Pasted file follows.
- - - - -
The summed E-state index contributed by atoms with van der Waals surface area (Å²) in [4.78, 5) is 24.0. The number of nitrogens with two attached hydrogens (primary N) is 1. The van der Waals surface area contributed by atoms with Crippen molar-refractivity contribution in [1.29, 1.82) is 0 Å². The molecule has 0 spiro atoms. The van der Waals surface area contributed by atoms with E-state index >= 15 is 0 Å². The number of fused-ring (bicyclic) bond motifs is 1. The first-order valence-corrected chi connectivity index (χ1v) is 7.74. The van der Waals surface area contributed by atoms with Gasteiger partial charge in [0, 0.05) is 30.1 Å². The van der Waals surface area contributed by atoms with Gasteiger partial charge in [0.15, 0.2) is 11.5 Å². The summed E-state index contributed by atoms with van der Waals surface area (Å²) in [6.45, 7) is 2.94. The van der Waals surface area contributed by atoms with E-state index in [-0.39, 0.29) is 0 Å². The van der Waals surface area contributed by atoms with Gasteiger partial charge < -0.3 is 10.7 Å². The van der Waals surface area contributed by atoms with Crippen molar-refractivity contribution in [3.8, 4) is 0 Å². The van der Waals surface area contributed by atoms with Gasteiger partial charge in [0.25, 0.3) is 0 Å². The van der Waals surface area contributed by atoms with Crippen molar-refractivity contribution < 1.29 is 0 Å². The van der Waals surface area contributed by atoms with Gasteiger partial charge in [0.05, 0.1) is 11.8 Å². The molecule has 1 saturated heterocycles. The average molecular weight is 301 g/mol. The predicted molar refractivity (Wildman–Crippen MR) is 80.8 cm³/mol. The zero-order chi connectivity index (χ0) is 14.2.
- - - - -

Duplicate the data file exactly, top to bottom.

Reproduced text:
The summed E-state index contributed by atoms with van der Waals surface area (Å²) in [4.78, 5) is 24.0. The number of nitrogens with two attached hydrogens (primary N) is 1. The van der Waals surface area contributed by atoms with Crippen molar-refractivity contribution in [1.29, 1.82) is 0 Å². The molecule has 0 spiro atoms. The van der Waals surface area contributed by atoms with E-state index >= 15 is 0 Å². The number of fused-ring (bicyclic) bond motifs is 1. The first-order valence-corrected chi connectivity index (χ1v) is 7.74. The van der Waals surface area contributed by atoms with Gasteiger partial charge in [0, 0.05) is 30.1 Å². The van der Waals surface area contributed by atoms with Gasteiger partial charge in [0.15, 0.2) is 11.5 Å². The summed E-state index contributed by atoms with van der Waals surface area (Å²) in [6.45, 7) is 2.94. The van der Waals surface area contributed by atoms with E-state index in [-0.39, 0.29) is 0 Å². The van der Waals surface area contributed by atoms with Gasteiger partial charge < -0.3 is 10.7 Å². The van der Waals surface area contributed by atoms with Crippen molar-refractivity contribution in [3.8, 4) is 0 Å². The van der Waals surface area contributed by atoms with Gasteiger partial charge in [0.25, 0.3) is 0 Å². The van der Waals surface area contributed by atoms with Crippen molar-refractivity contribution < 1.29 is 0 Å². The van der Waals surface area contributed by atoms with Gasteiger partial charge in [0.05, 0.1) is 11.8 Å². The molecule has 1 saturated heterocycles. The average molecular weight is 301 g/mol. The predicted molar refractivity (Wildman–Crippen MR) is 80.8 cm³/mol. The zero-order chi connectivity index (χ0) is 14.2.